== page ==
Earlier this year there were high hopes that the persecution of small caps was coming to an end. There was a sudden outbreak of enthusiasm and the stock market undercard looked more lively than it had for a long time.
But it was a fleeting illusion. The FTSE AIM share index has lost, together with the Footsie, all the ground gained in the opening months and is looking decidedly uncertain. So once again most small caps are unloved and unwanted. True, some resource companies, plus a few high tech and pharmaceutical creations, still achieve investment followings but they are relatively few and far between. And they are often highly speculative, with hits dwarfed by misses. Whether successful or not, many have an insatiable appetite for investors’ cash.
What I would regard as more traditional small caps – one stockbroker describes them as “real companies” – often remain, unlike blue chips, an uncomfortable distance from the levels achieved some years ago. The performance of two former constituents of the no pain, no gain portfolio help illustrate the decline of what were once considered good long term investments. Shares in Goals Soccer Centres and Prezzo were high flyers before the financial crash sent many investors scurrying to what they perceive to be the safer havens offered by blue chips. In those not-so-far-off days there was far more patience and tolerance than nowadays.
Up-and-coming businesses were then given time to grow; nobody expected breathtaking expansion, with the order of the day being steady progress built on solid foundations. In other words, shareholders big and small were much more inclined to take a long-term view.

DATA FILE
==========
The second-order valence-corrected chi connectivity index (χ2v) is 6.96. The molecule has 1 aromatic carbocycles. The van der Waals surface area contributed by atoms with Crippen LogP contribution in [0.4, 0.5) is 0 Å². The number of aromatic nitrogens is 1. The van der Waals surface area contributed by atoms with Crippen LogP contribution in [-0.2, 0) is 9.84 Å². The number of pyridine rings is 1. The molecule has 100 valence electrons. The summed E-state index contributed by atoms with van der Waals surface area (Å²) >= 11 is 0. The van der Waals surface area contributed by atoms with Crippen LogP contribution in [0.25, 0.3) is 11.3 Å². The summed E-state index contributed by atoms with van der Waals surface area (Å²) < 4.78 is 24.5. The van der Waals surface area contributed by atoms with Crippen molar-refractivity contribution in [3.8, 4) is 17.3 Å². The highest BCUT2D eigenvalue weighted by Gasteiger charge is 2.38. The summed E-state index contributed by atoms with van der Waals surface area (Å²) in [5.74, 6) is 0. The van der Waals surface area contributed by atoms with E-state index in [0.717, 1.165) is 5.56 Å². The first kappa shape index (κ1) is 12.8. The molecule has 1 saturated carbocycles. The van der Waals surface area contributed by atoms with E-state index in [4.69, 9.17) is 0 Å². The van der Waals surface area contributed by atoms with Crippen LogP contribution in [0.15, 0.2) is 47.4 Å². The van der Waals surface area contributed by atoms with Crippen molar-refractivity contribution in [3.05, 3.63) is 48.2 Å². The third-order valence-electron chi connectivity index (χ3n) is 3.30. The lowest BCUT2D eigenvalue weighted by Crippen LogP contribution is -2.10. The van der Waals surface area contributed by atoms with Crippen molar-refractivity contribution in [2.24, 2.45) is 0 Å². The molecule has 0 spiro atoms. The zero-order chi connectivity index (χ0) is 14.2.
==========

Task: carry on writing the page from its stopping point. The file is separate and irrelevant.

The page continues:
Goals, running five-a-side football centres, joined the portfolio in May 2005 at 125.5p. The shares subsequently topped 400p with the portfolio selling at 300p. Since then profits have risen – perhaps not as quickly as I expected – and a potential bidder hovers. Yet the price is a mere 130p.
Prezzo’s involvement dates back to November 2003. The portfolio paid the equivalent of 17.25p. The shares went on to top 90p, with the portfolio disengaging at 60p.
Although the restaurant chain has made progress since the portfolio departed, the shares, after slumping to 20p, have reached only 68p. I believe they should, like Goals, enjoy a rather more heady valuation. Both were sold around Christmas 2007.
Of course, not all traditional small caps are envious of past levels. The portfolio can point to Avation and Hargreaves Services. And Booker, now capitalised at around £1.2bn, was in the small-cap category when the portfolio arrived.
The disenchantment with small caps is shown by the FTSE AIM share index. In the madcap dotcom euphoria at the turn of the century it approached 3,000 points. Only five years ago the reading was above 1,200. As I write it is 724.
The difficulties of Plus, which is likely to close, are another indicator. At one time small cap shares tended to overshadow the more pedestrian blue chips. Not any more. Low interest rates have helped drag sympathy away. Many undercard players do not pay dividends but the vast majority of companies with substantial capitalisations are on the dividend list. Some offer yields of 4 or even 5 per cent, which are attractive when viewed against the pathetic high street offerings. In addition the element of risk is much lower, despite the continuing plight of the euro, when a company has a capitalisation of, say, £1bn.
SnackTime, the vending group, is one small-cap that has been treated harshly. True, it has produced a rather downbeat trading statement but it had already warned that expected profits of £1.4m would not materialise. Still, it suggested it was well placed to compete and was confident about current year prospects. The shares, at one time approaching 200p, promptly fell 5.5p to a 39.5p low. There may be a big seller in the wings, for on the day of the trading announcement the only deal was a buy of 584 shares at 40.5p.
The portfolio alighted on Snack- Time at 119p. The fall has been disconcerting but I have resisted the temptation to sell. I think the present value demonstrates the stock market’s unhinged attitude to small caps and it could be worthwhile to hang on - at least for the time being.